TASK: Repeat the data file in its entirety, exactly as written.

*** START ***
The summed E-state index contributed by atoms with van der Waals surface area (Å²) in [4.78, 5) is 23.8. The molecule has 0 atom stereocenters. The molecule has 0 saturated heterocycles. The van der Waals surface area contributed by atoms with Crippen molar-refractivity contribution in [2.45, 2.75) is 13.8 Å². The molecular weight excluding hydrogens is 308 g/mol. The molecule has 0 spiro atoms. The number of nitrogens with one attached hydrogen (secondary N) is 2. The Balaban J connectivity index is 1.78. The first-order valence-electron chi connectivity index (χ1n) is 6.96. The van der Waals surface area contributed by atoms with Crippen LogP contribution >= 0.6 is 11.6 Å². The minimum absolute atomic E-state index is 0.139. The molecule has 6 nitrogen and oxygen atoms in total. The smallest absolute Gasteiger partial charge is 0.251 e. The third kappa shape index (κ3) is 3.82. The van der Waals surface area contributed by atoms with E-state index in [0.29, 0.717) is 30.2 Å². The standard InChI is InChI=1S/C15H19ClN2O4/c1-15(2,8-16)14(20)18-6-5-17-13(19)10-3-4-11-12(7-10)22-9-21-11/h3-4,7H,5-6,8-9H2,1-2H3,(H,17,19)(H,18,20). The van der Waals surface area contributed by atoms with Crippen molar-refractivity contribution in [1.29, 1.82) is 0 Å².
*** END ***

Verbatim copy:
The summed E-state index contributed by atoms with van der Waals surface area (Å²) in [4.78, 5) is 23.8. The molecule has 0 atom stereocenters. The molecule has 0 saturated heterocycles. The van der Waals surface area contributed by atoms with Crippen molar-refractivity contribution in [2.45, 2.75) is 13.8 Å². The molecular weight excluding hydrogens is 308 g/mol. The molecule has 0 spiro atoms. The number of nitrogens with one attached hydrogen (secondary N) is 2. The Balaban J connectivity index is 1.78. The first-order valence-electron chi connectivity index (χ1n) is 6.96. The van der Waals surface area contributed by atoms with Crippen LogP contribution >= 0.6 is 11.6 Å². The minimum absolute atomic E-state index is 0.139. The molecule has 6 nitrogen and oxygen atoms in total. The smallest absolute Gasteiger partial charge is 0.251 e. The third kappa shape index (κ3) is 3.82. The van der Waals surface area contributed by atoms with E-state index in [0.29, 0.717) is 30.2 Å². The standard InChI is InChI=1S/C15H19ClN2O4/c1-15(2,8-16)14(20)18-6-5-17-13(19)10-3-4-11-12(7-10)22-9-21-11/h3-4,7H,5-6,8-9H2,1-2H3,(H,17,19)(H,18,20). The van der Waals surface area contributed by atoms with Crippen molar-refractivity contribution in [1.29, 1.82) is 0 Å².